It is easy to be distracted in an era of information and stimuli overload and working remotely. During active listening, it is essential to focus. This means that you must put down your phone, pen, and, yes, your thoughts. Stop fidgeting and try to make eye contact with the person speaking with you. This is tricky if you are meeting online; one way to remedy this is to look straight into your computer camera. As you focus on their words, think about what they are saying and why and observe how they seem to feel when speaking and what they are trying to convey. At this juncture, you are still focusing, so avoid the need to formulate your response. Focus and listen to what the speaker would like you to hear.

2. Convey Interest In The Speaker

There are a few ways you can show that you are interested in the speaker, including making mental notes about what the speaker is saying, making eye contact, nodding, and using sounds such as "uh-huh" and the word "yes" to encourage them to continue speaking. Your body position and facial expression must convey interest instead of weariness. As you make mental notes of what the speaker is saying, you will understand the point they are trying to make and remember more of what they said later. By conveying your interest, you can encourage the speaker to communicate more extensively and clarify and expand on thoughts and feelings.

3. Do Not Rush, Interrupt, Or Try To Finish The Speaker’s Sentences

Try to listen and do not interrupt out of enthusiasm or interest; don’t try to finish the speaker's sentences because you agree with what they are saying. Also, do not rush the speaker, which may be difficult sometimes, especially if they are monopolizing the conversation. Importantly, try to control your urge to respond right away to really hear and understand where the speaker is coming from. Try to listen, and when you answer, begin from the speaker's point of view first and then add your own. Listen for clues on how the speaker feels, in addition to what the speaker is saying.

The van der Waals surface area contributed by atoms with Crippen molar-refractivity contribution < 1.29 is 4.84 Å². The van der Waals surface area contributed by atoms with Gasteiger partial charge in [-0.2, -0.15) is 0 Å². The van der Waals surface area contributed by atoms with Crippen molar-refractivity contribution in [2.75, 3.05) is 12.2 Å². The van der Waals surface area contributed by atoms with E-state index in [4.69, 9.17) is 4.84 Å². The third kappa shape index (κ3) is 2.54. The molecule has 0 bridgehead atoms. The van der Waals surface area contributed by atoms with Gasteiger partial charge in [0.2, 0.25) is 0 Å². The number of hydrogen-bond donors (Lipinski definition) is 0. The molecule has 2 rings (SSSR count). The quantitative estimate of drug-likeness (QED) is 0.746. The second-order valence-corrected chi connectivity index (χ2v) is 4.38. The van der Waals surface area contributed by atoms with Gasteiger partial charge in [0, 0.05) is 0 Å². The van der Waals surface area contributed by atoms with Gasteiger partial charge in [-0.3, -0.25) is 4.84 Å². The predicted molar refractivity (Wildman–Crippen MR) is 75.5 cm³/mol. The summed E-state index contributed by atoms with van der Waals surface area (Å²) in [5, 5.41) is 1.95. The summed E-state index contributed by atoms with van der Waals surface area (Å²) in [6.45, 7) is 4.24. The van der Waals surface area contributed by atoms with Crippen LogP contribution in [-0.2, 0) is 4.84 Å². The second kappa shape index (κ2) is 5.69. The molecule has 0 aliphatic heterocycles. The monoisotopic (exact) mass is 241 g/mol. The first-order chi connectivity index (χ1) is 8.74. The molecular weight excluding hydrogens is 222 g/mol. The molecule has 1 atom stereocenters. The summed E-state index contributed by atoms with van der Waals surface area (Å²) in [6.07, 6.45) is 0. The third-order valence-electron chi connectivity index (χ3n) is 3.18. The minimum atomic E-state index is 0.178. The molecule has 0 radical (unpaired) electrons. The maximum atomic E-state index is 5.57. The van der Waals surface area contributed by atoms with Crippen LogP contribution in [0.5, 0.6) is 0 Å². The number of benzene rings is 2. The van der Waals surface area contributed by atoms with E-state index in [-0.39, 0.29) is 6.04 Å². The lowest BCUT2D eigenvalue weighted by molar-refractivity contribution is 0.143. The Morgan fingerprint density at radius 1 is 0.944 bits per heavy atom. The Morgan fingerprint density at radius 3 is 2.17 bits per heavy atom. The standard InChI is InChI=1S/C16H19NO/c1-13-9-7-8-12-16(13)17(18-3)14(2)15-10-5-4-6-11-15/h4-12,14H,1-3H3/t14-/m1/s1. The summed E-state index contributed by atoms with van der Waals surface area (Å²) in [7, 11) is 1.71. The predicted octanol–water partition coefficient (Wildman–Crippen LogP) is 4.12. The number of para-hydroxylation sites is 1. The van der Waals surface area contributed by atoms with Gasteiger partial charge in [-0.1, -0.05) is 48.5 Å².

4. Ask Thoughtful, Open-Ended Questions

When the speaker pauses, you will have the opportunity to offer a thoughtful response to add to the conversation. A better approach is to ask open-ended questions, which will encourage the speaker to continue expanding on their thoughts. As a rule of thumb, asking open-ended questions that start with "how," "why," or "what" can lead to more expansive answers, elicit follow-up questions, and foster more extended conversations which may increase your learning and help sharpen your analytical skills.

5. Foster A Listening Culture

By practicing these tips discussed above, you can improve and model your active listening skills, which can help inspire your team to do the same. More broadly, you must also focus on creating an environment of psychological safety where people can feel comfortable sharing their ideas, bringing up challenges, and asking tough questions without fear. According to a Harvard Business Review article by Jack Zenger and Joseph Folkman, active listeners create a supportive environment that makes others feel supported and understood, a crucial element of inclusion. Active listeners serve as bouncing boards or trampolines rather than sponges. Just like trampolines, active listeners encourage the speaker to bounce ideas off them and so empower them to expand on their ideas and sharpen their position.

By modeling active listening, you foster a listening and learning ecosystem where your employees and team members also do the same, resulting in an organization that listens to each other, learns from each other, and as a result, makes sounder decisions to drive better business outcomes. Active listening skills are essential today, tomorrow, and leading up to 2030 and beyond, for individuals and organizations to thrive.



[2] Are You Really Listening?